Seventy years have passed since Jean Winter’s father died aboard HMS Hood – but there hasn’t been a day since when she hasn’t thought of him.
Jean was celebrating her sixth birthday on May 24, 1941, when she was suddenly confronted by the awful news that changed her life.
Along with 1,414 fellow crew members, her father, Petty Officer Frederick Ward, was killed when his ship was sunk by the Bismarck in the Atlantic.
‘It has been with me all my life,’ says Jean, now 76, of Fifth Street, Fratton, Portsmouth.
‘I can remember clearly what happened on the day he died. My family were on a break in South Queensferry in Scotland and my father went back to work two days before I turned six.
‘On my birthday my mother took me to the pictures as a treat, and we were watching the film when halfway through a message came up on the screen asking her to come to the foyer.
‘She told me to stay put, but I followed her out of the cinema. I was standing behind my mother when my uncle handed her a telegraph and said “It’s Fred, he’s gone”.
She adds: ‘Although I was only six, I knew who Fred was and I knew what that meant.
‘I started crying and making such a noise that they turned the cinema lights on. And when we got home my mother had to give me some brandy to calm down and put me to bed. It was the worst day of my life.’
But in the years since, Jean hasn’t shied away from what happened because she is deeply proud of her father and his ship.
‘What happened still upsets me sometimes and I think about it often,’ she says.
‘My house is full of pictures of the Hood and pictures of my father. I remember him being very strict, he didn’t suffer fools, but I absolutely adored him. I just wish I’d known him better.’
The Hood was the largest ship in the world when it was built in 1920 and during the Second World War it remained the navy’s most feared warship.
Jean says: ‘Over the years the memories dim and it’s what people tell you that becomes more significant.
‘I know that the Hood was my father’s pride and joy, it was his second ship and he couldn’t have been more pleased to be serving on her.
‘If he had to go down on any ship, he would have been glad it was the Hood. He was very proud to have served on her and all of the men said the same.’
Donald Stevens was 10 when his father, Stoker Petty Officer Arthur Stevens, was also lost in the tragedy.
He shares Jean’s view that, at the time of its sinking, there was no ship to compare to the Hood. In a letter my father told us not to worry,’ says the 80-year-old, from Northwood Road, Hilsea.
‘He said he was sailing in the safest ship in the world. The Hood was known for being absolutely impregnable, but the Bismarck got very lucky.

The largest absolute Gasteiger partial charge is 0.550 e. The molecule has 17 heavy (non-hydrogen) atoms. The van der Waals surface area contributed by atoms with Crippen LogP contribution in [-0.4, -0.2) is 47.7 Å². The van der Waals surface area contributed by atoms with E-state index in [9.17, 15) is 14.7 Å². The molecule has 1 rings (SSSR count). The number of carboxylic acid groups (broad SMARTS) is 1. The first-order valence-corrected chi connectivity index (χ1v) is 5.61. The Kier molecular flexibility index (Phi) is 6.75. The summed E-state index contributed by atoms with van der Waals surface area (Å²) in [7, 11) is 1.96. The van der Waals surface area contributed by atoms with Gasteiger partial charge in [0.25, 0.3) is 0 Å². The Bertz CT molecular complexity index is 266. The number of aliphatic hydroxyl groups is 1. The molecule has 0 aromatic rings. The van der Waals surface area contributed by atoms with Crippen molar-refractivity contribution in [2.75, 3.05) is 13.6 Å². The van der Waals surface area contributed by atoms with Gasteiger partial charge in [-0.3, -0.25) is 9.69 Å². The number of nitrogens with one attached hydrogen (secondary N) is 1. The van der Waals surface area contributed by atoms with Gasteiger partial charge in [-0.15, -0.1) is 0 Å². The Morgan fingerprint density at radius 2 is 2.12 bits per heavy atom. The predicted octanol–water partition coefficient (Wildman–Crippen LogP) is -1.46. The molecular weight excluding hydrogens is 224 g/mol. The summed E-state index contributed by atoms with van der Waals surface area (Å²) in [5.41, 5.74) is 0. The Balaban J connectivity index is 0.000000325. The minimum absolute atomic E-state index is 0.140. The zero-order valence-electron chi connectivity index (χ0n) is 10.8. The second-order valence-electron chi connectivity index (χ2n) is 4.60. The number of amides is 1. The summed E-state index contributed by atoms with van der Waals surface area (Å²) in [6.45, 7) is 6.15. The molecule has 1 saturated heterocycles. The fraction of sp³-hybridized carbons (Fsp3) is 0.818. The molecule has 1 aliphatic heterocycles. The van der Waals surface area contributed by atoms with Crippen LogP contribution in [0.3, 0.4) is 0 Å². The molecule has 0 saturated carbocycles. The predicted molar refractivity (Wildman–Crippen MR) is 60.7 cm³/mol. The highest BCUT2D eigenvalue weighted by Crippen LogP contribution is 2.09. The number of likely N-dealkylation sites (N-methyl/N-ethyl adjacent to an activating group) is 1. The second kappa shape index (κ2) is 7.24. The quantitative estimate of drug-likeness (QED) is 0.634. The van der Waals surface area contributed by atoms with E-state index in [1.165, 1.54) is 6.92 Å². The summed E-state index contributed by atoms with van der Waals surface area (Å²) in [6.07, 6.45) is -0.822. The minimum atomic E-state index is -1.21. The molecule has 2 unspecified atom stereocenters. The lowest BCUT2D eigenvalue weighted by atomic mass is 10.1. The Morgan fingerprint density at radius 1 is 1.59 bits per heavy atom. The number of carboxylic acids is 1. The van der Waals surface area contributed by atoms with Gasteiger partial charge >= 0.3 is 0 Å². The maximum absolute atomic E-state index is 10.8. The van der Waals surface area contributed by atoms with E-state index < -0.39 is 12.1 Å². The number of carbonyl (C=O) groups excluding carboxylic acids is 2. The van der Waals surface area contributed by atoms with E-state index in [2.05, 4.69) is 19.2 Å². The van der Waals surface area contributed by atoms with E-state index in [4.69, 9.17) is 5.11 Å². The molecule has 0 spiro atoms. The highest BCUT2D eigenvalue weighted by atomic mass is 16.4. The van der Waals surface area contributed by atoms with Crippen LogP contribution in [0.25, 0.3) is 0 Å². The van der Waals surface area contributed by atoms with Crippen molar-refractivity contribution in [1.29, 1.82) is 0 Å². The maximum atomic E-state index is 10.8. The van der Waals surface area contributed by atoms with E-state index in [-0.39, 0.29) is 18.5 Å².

‘I can remember seeing the news come in on the BBC, and I knew my father and two of my uncles were serving on board. So I just went and sat under the kitchen table. It was a shock for everyone, the entire city was stunned.’
He adds that there was hardly a family in Portsmouth that wasn’t affected in one way or another.
He says: ‘Before he died my father told my mother not to let me join the navy. Because back then if you lived in Portsmouth either you worked in the dockyard, or you joined the navy. So I went to work in the dockyard.
‘In that way it affected my whole life, and the lives of so many other people.’
Today at 11am there was due to be a small remembrance service at Portsmouth War Memorial to commemorate the brave sailors who lost their lives 70 years ago.
It is held every year and Jean always attends with her family, standing alongside others whose loved ones were taken on that fateful day.
This year even suffering a minor stroke couldn’t stop her mourning her father.
‘It is always a very poignant occasion,’ she says.
‘I can’t believe that 70 years have gone by. Every year there are fewer and fewer of us to mourn the men of HMS Hood, but we do it just the same. I’m very lucky to be there this year, but I am determined to keep going because I think it is so important to remember them.’
And remember them she does. Every year since May 24, 1941, Jean’s birthday has never really been a day of celebration.
But she believes remembering what happened to the Mighty Hood and her father is the best tribute she can pay them.
She says: ‘Every year that film about it comes on TV and I tell myself I’m not going to watch it. But every year I always seem to switch over just at the moment when the Hood begins to sink. It always makes me cry – but I have to watch it, to keep the memories alive.’